Hard News by Russell Brown

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Hard News: When it's Not Okay

97 Responses

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  • LegBreak,

    I thought someone had clearly had some media coaching in the interview, but it wasn’t her.

    (Just an observation)

    Wellington • Since Nov 2006 • 1162 posts Report Reply

  • Russell Brown,

    They're different in real life both nicer and/or more evil - Russell seems OK though

    People on the telly are often really nice in person -- either because they are nice, or in the odd case, because they just want you to like them.

    Auckland • Since Nov 2006 • 22839 posts Report Reply

  • Russell Brown,

    I am not sure how we go about stopping it, but I do know that the courage of woman, like Dunne-Powell in speaking, can only help. If that interview starts one abused person on the path to thinking this has to stop, then that can only be good.

    It was pretty cool at the end when her partner, Morgan, used "it's not okay" in a sentence too.

    Auckland • Since Nov 2006 • 22839 posts Report Reply

  • Jackie Clark,

    So many things to say about that interview. I was transfixed. What most shocked me - and I don't know why, because, really, if you're hitting someone that hard it's likely you've done it before - was that their relationship was obviously a violent one. As in this had been going on for quite a while. I just felt incredibly sad for her, and very angry at Veitch with all his "suicide" attempts, and so sad, as well, for DP's mum, who was hearing some of it for the first time. I hope she and her husband have a very happy life with lots of fluffy bunnies and kiddies running around - it all just made me want to hug her tight and stroke her hair, and say to her that she was doing a very good thing.

    Mt Eden, Auckland • Since Nov 2006 • 3136 posts Report Reply

  • Russell Brown,

    it all just made me want to hug her tight and stroke her hair, and say to her that she was doing a very good thing.

    You're lovely, Jackie.

    Auckland • Since Nov 2006 • 22839 posts Report Reply

  • Jackie Clark,

    I've never wanted kids but people in pain make me go all maternal, is all.

    Mt Eden, Auckland • Since Nov 2006 • 3136 posts Report Reply

  • Sofie Bribiesca,

    You're lovely, Jackie.

    I'll second that.

    here and there. • Since Nov 2007 • 6796 posts Report Reply

  • Jackie Clark,

    Do we have to get into a competition Sofie, cos I will win!

    Mt Eden, Auckland • Since Nov 2006 • 3136 posts Report Reply

  • John Morrison,

    I think the saddest thing about Kristin and all the other women who are similarly 'trapped', is that they simply cannot walk away.

    To me, their self-esteem and dignity should drive them out of the relationship, but sadly, even some don't know any better than to stay.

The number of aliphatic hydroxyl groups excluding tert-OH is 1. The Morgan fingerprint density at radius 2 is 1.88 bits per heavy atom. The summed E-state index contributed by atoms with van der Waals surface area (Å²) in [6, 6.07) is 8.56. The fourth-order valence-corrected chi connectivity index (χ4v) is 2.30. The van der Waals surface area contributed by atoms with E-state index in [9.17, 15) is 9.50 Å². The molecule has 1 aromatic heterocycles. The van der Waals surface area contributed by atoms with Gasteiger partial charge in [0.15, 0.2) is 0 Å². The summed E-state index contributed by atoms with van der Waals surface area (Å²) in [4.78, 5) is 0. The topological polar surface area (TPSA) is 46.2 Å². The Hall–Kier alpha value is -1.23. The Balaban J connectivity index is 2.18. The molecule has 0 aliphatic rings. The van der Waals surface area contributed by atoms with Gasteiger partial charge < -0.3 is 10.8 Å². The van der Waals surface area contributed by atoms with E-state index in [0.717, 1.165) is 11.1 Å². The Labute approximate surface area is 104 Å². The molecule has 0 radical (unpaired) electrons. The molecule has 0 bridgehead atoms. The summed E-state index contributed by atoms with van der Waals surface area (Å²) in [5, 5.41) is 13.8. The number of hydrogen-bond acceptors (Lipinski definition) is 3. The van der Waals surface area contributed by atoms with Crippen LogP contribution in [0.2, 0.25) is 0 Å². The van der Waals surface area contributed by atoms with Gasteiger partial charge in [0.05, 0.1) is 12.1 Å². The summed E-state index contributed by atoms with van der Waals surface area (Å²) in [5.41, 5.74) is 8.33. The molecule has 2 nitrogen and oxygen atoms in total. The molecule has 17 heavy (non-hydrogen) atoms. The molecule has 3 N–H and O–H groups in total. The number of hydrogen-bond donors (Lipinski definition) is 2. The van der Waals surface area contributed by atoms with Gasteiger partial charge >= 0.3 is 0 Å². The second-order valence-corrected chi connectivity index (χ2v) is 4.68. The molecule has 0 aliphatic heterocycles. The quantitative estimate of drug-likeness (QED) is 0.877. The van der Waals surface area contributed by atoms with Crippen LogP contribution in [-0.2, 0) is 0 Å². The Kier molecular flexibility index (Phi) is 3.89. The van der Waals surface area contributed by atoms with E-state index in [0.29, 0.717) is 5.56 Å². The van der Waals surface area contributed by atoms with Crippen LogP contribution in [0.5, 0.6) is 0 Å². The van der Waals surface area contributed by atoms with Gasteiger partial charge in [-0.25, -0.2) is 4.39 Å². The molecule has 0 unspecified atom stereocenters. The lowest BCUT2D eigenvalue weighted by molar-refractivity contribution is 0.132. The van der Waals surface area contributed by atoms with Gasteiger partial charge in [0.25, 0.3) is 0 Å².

Cromwell • Since Nov 2006 • 85 posts Report Reply

  • DexterX,

    The legal aspects and facts of the matter were never addressed - it was weird - the reduction in charges in exchange for a guilty plea, the references, the sentence.

    I view these as enablers in that he hasn't been held to account - and for him and his kind it is a "good" outcome.

    Perhaps there is nothing like being a little bit above the rule of law that common people would be subject.

    It would have been interesting if Veitch had pre trial been remanded in custody.

    The enabling would have been less prevalent and perhaps the focus and resources would have been directed in getting the matter quickly to a hearing.

    They both appear to me to be as queer as fish and insincere.

    Auckland • Since Nov 2006 • 1224 posts Report Reply

  • Sofie Bribiesca,

    Do we have to get into a competition Sofie, cos I will win!

    Why, yes you will dollface. There is no competition :) xxx

    here and there. • Since Nov 2007 • 6796 posts Report Reply

  • Rebecca Williams,

    aha, thanks for clarifying russell. i certainly hope she's had some help in that regard (must confess i didn't watch the whole interview, i'm still finding it a bit unbearable to hear anything about that case, and when i saw it pop up on TV last night i thought, oh my god, not more about all that. selfish maybe but i tend to protect myself re what i watch on TV these days).

    Auckland • Since Mar 2007 • 120 posts Report Reply

  • B Jones,

    I don't really care for the quotes around "trapped", John.

    To me, their self-esteem and dignity should drive them out of the relationship, but sadly, even some don't know any better than to stay.

    There are two things you're not taking into account - it's not about an absence of self-esteem or dignity. One, women in violent relationships face the most danger when they try and leave them. As a dozen or so women a year in this country find, protection orders notwithstanding. A lot of them stay because they literally fear for their lives if they leave. And two, you care for someone and you can develop a misplaced sense of responsibility for them - you're scared of what they'll do to themselves if you leave. It's unhealthy but it's a real relationship dynamic, especially in a world that holds women primarily responsible for the quality of their relationships. Which is kind of what we do when we despair at them for staying.

    Wellington • Since Nov 2006 • 976 posts Report Reply

  • Sofie Bribiesca,

    It would have been interesting if Veitch had pre trial been remanded in custody.